Cigdem Patisserie

Bites & Gulps: Mouthwatering Moments in Istanbul.

On the sweet tooth side of the equation visitors simply cannot avoid the ever-present barrage of… and you know it… baklava. This iconic Turkish dessert is simply everywhere, from supermarkets and restaurants to specialist bakeries churning out thousands of pieces every day.

Bites & Gulps: Mouthwatering Moments in Istanbul.

A baklava bakery Mouthwatering Moments in Istanbul

A baklava bakery in Istanbul’s Sultanahmet district.

I used to adore baklava. Many years ago, when I spent some weeks travelling Morocco, I would routinely put away three or four baklava blocks in one go. Yes, despite them being one of the sweetest, most syrupy things on earth. While in Istanbul, I realised that my maturing taste buds had left me unable to eat more than just one piece. I’m getting older, I guess.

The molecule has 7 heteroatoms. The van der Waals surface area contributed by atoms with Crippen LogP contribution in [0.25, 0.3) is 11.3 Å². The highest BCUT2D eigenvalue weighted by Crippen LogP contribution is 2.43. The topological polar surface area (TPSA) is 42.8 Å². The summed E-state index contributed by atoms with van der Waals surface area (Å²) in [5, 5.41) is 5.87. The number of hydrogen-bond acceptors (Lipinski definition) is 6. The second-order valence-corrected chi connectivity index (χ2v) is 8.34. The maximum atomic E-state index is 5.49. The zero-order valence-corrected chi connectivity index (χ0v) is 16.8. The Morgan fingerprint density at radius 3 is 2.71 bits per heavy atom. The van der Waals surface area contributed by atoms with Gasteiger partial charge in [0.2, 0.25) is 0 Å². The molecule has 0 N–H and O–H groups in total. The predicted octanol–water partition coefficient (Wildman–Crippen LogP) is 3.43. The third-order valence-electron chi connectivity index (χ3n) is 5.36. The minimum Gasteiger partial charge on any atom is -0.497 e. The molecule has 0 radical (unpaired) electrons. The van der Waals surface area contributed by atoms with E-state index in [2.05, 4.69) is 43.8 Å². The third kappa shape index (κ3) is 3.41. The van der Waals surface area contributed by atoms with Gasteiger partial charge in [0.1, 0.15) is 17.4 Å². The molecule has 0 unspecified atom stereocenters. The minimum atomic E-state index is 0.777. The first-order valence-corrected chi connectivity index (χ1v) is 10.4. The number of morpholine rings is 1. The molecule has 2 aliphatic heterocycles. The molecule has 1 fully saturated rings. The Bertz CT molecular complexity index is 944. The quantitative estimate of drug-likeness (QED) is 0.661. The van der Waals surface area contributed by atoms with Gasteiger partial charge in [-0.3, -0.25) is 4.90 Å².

Bakery baklava Bites and Gulps Mouthwatering Moments in Istanbul

Bites & Gulps: Mouthwatering Moments in Istanbul.

Not that Baklava is the sweetest thing you can get your hands on in Istanbul. For that, top prize goes to Halka Tatlisi, a dense lump of ringed dough made from flour and semolina.

Halka Tatlisi Turkish Churros

Incredibly sweet.

Drenched in lemony syrup and extra sugar to boot, this stuff is positively lethal.

Turkish Churros Mouthwatering Moments in Istanbul

Bites & Gulps: Mouthwatering Moments in Istanbul.

Overall I much prefer lokum, the world famous dessert known to most as Turkish Delight. Created during the mid to late 1700s, this palatable sweet sees all manner of goodness embedded into a gel base of starch and sugar. I love the fact that they come in so many forms, such as these long rolls pictured below, packed with dates and nuts.